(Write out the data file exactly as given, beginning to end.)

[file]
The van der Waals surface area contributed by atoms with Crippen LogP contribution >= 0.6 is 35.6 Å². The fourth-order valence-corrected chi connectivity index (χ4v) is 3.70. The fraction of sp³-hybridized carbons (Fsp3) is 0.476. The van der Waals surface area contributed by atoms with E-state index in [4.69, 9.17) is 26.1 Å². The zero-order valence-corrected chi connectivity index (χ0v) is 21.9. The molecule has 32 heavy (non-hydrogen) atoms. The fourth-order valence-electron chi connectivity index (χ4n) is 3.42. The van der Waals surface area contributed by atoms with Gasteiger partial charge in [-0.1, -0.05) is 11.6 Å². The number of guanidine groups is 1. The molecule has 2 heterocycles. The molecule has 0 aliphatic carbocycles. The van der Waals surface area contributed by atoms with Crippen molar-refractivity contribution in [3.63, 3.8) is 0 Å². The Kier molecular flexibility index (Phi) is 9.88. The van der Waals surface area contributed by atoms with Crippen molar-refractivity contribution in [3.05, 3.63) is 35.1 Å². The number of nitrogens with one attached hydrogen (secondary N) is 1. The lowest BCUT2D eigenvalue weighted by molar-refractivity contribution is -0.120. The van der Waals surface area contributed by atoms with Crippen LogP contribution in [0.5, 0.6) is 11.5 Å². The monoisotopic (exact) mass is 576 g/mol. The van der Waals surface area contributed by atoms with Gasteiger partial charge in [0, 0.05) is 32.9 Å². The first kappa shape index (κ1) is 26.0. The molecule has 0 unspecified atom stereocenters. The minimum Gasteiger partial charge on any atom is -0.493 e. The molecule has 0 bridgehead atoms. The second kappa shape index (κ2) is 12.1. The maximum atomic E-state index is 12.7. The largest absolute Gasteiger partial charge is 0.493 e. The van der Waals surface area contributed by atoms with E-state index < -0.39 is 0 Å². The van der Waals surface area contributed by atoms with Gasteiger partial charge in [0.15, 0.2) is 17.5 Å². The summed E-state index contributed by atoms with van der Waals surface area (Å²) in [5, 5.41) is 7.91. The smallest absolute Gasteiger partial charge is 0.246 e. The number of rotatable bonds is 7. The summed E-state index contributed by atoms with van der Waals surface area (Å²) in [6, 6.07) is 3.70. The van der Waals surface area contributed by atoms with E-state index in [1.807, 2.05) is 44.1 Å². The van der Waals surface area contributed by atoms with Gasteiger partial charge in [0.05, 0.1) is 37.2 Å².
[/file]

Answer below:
The van der Waals surface area contributed by atoms with Crippen LogP contribution >= 0.6 is 35.6 Å². The fourth-order valence-corrected chi connectivity index (χ4v) is 3.70. The fraction of sp³-hybridized carbons (Fsp3) is 0.476. The van der Waals surface area contributed by atoms with E-state index in [4.69, 9.17) is 26.1 Å². The zero-order valence-corrected chi connectivity index (χ0v) is 21.9. The molecule has 32 heavy (non-hydrogen) atoms. The fourth-order valence-electron chi connectivity index (χ4n) is 3.42. The van der Waals surface area contributed by atoms with Gasteiger partial charge in [-0.1, -0.05) is 11.6 Å². The number of guanidine groups is 1. The molecule has 2 heterocycles. The molecule has 0 aliphatic carbocycles. The van der Waals surface area contributed by atoms with Crippen molar-refractivity contribution in [3.63, 3.8) is 0 Å². The Kier molecular flexibility index (Phi) is 9.88. The van der Waals surface area contributed by atoms with Crippen molar-refractivity contribution in [3.05, 3.63) is 35.1 Å². The number of nitrogens with one attached hydrogen (secondary N) is 1. The lowest BCUT2D eigenvalue weighted by molar-refractivity contribution is -0.120. The van der Waals surface area contributed by atoms with Crippen LogP contribution in [0.5, 0.6) is 11.5 Å². The monoisotopic (exact) mass is 576 g/mol. The van der Waals surface area contributed by atoms with Gasteiger partial charge in [0, 0.05) is 32.9 Å². The first kappa shape index (κ1) is 26.0. The molecule has 0 unspecified atom stereocenters. The minimum Gasteiger partial charge on any atom is -0.493 e. The molecule has 0 bridgehead atoms. The second kappa shape index (κ2) is 12.1. The maximum atomic E-state index is 12.7. The largest absolute Gasteiger partial charge is 0.493 e. The van der Waals surface area contributed by atoms with E-state index < -0.39 is 0 Å². The van der Waals surface area contributed by atoms with Gasteiger partial charge in [0.15, 0.2) is 17.5 Å². The summed E-state index contributed by atoms with van der Waals surface area (Å²) in [5, 5.41) is 7.91. The smallest absolute Gasteiger partial charge is 0.246 e. The number of rotatable bonds is 7. The summed E-state index contributed by atoms with van der Waals surface area (Å²) in [6, 6.07) is 3.70. The van der Waals surface area contributed by atoms with E-state index in [1.807, 2.05) is 44.1 Å². The van der Waals surface area contributed by atoms with Gasteiger partial charge in [0.05, 0.1) is 37.2 Å².